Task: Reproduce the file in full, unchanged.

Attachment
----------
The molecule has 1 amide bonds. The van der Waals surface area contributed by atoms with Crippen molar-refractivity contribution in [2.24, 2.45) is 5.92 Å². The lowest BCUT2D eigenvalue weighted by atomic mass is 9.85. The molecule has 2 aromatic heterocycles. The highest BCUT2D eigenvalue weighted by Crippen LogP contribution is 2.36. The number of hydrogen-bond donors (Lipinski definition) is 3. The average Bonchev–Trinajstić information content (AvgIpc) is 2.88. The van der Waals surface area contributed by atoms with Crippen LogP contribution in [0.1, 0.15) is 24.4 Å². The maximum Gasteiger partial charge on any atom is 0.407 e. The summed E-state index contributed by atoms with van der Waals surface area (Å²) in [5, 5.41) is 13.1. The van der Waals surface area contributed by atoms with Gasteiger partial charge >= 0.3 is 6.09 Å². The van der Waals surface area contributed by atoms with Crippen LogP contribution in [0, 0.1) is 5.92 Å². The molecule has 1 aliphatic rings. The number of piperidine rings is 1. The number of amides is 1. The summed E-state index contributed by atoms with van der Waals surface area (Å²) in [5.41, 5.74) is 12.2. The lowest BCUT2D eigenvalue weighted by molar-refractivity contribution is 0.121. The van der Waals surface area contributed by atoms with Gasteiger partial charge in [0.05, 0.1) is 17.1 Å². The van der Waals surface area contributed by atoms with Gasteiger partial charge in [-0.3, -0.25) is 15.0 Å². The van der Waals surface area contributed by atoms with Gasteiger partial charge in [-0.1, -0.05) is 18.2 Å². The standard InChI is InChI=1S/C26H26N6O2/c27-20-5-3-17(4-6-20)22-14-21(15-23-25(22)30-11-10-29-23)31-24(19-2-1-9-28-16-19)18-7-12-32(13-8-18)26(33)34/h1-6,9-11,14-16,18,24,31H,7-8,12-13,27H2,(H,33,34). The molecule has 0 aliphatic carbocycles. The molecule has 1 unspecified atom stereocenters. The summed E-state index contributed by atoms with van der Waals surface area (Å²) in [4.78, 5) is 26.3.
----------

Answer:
The molecule has 1 amide bonds. The van der Waals surface area contributed by atoms with Crippen molar-refractivity contribution in [2.24, 2.45) is 5.92 Å². The lowest BCUT2D eigenvalue weighted by atomic mass is 9.85. The molecule has 2 aromatic heterocycles. The highest BCUT2D eigenvalue weighted by Crippen LogP contribution is 2.36. The number of hydrogen-bond donors (Lipinski definition) is 3. The average Bonchev–Trinajstić information content (AvgIpc) is 2.88. The van der Waals surface area contributed by atoms with Crippen LogP contribution in [0.1, 0.15) is 24.4 Å². The maximum Gasteiger partial charge on any atom is 0.407 e. The summed E-state index contributed by atoms with van der Waals surface area (Å²) in [5, 5.41) is 13.1. The van der Waals surface area contributed by atoms with Gasteiger partial charge >= 0.3 is 6.09 Å². The van der Waals surface area contributed by atoms with Crippen LogP contribution in [0, 0.1) is 5.92 Å². The molecule has 1 aliphatic rings. The number of piperidine rings is 1. The number of amides is 1. The summed E-state index contributed by atoms with van der Waals surface area (Å²) in [5.41, 5.74) is 12.2. The lowest BCUT2D eigenvalue weighted by molar-refractivity contribution is 0.121. The van der Waals surface area contributed by atoms with Gasteiger partial charge in [0.05, 0.1) is 17.1 Å². The van der Waals surface area contributed by atoms with Gasteiger partial charge in [-0.3, -0.25) is 15.0 Å². The van der Waals surface area contributed by atoms with Gasteiger partial charge in [-0.1, -0.05) is 18.2 Å². The standard InChI is InChI=1S/C26H26N6O2/c27-20-5-3-17(4-6-20)22-14-21(15-23-25(22)30-11-10-29-23)31-24(19-2-1-9-28-16-19)18-7-12-32(13-8-18)26(33)34/h1-6,9-11,14-16,18,24,31H,7-8,12-13,27H2,(H,33,34). The molecule has 0 aliphatic carbocycles. The molecule has 1 unspecified atom stereocenters. The summed E-state index contributed by atoms with van der Waals surface area (Å²) in [4.78, 5) is 26.3.